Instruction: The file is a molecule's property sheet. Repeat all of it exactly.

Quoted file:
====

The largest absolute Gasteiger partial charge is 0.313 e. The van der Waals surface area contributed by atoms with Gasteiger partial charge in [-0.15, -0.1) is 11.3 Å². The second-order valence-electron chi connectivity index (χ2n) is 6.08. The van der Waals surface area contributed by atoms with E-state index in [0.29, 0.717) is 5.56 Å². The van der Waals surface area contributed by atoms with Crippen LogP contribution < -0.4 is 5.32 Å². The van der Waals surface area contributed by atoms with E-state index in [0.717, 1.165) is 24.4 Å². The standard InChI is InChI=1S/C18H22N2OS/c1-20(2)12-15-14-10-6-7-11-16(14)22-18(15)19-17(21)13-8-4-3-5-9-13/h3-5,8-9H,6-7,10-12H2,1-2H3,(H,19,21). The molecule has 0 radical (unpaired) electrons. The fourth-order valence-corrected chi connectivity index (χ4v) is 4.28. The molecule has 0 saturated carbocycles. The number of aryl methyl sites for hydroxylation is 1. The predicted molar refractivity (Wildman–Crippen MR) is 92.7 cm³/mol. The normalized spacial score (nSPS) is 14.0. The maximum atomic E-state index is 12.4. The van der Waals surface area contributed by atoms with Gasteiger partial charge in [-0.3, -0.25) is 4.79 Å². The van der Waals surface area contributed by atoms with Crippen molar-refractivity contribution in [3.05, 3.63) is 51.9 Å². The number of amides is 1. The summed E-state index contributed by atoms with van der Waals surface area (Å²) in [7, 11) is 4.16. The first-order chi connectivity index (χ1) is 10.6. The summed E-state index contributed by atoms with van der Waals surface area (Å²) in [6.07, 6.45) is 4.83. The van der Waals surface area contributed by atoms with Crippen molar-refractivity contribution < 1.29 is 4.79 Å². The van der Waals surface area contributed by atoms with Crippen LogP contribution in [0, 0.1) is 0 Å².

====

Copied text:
The largest absolute Gasteiger partial charge is 0.313 e. The van der Waals surface area contributed by atoms with Gasteiger partial charge in [-0.15, -0.1) is 11.3 Å². The second-order valence-electron chi connectivity index (χ2n) is 6.08. The van der Waals surface area contributed by atoms with E-state index in [0.29, 0.717) is 5.56 Å². The van der Waals surface area contributed by atoms with Crippen LogP contribution < -0.4 is 5.32 Å². The van der Waals surface area contributed by atoms with E-state index in [0.717, 1.165) is 24.4 Å². The standard InChI is InChI=1S/C18H22N2OS/c1-20(2)12-15-14-10-6-7-11-16(14)22-18(15)19-17(21)13-8-4-3-5-9-13/h3-5,8-9H,6-7,10-12H2,1-2H3,(H,19,21). The molecule has 0 radical (unpaired) electrons. The fourth-order valence-corrected chi connectivity index (χ4v) is 4.28. The molecule has 0 saturated carbocycles. The number of aryl methyl sites for hydroxylation is 1. The predicted molar refractivity (Wildman–Crippen MR) is 92.7 cm³/mol. The normalized spacial score (nSPS) is 14.0. The maximum atomic E-state index is 12.4. The van der Waals surface area contributed by atoms with Gasteiger partial charge in [-0.3, -0.25) is 4.79 Å². The van der Waals surface area contributed by atoms with Crippen molar-refractivity contribution in [3.05, 3.63) is 51.9 Å². The number of amides is 1. The summed E-state index contributed by atoms with van der Waals surface area (Å²) in [7, 11) is 4.16. The first-order chi connectivity index (χ1) is 10.6. The summed E-state index contributed by atoms with van der Waals surface area (Å²) in [6.07, 6.45) is 4.83. The van der Waals surface area contributed by atoms with Crippen molar-refractivity contribution < 1.29 is 4.79 Å². The van der Waals surface area contributed by atoms with Crippen LogP contribution in [0, 0.1) is 0 Å².